James LaRosa, coming to Ana Ivanovic's defense (though I don't think she'll need one) regarding her Sports Illustrated photoshoot, doesn't really get it. First, he wants to know why people are attacking these "young girls," all of whom are women, not girls. But more to the point, he brings up Fernando Verdasco's Calvin Klein ad and suggests there is a double standard. Well, there is, but not the way LaRosa thinks. The double standard is that no matter how many times a male pro appears in his Calvins, he is always considered an athlete first. But when a woman does a similar photoshoot, she is considered a hot chick (or, just as frequently, a slut or a whore) first, and an athlete second, if at all. That's the double standard.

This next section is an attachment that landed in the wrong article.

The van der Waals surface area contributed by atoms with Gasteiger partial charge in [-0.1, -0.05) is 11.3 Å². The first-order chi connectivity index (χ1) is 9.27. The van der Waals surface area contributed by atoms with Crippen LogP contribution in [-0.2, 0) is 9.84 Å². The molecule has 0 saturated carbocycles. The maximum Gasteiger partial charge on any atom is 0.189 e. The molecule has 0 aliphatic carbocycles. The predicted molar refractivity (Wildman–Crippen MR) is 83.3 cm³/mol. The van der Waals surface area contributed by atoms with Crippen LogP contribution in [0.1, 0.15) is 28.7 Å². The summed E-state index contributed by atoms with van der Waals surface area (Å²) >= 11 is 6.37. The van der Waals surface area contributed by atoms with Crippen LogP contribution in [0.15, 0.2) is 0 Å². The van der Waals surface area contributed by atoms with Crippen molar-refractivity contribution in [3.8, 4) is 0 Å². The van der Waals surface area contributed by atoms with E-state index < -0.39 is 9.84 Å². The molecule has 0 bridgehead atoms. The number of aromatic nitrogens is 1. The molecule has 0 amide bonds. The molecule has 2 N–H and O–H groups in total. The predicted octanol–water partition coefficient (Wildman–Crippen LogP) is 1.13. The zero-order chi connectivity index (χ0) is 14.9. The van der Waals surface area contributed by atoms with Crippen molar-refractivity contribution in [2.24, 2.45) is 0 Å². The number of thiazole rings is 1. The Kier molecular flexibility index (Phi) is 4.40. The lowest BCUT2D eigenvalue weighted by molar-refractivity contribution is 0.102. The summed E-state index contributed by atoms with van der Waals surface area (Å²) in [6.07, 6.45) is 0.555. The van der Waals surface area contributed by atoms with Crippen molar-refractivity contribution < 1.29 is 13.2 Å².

Does this mean that female pros should never do photoshoots? No--it means that they should do them with their eyes open to the consequences, and to what the results mean for women and girls. And there is also a world of difference between seeing a female pro in a fashionable outfit or seeing a beautifully shot Serena Williams on the cover of a magazine about athletes in the nude--and seeing a female pro in obviously sexual (and not in the "artistic" sense) poses. There is nothing inherently wrong with sexual poses, of course, but when famous women agree to do them--especially in mainstream contexts--the results, because of our very sexist culture, are disturbing.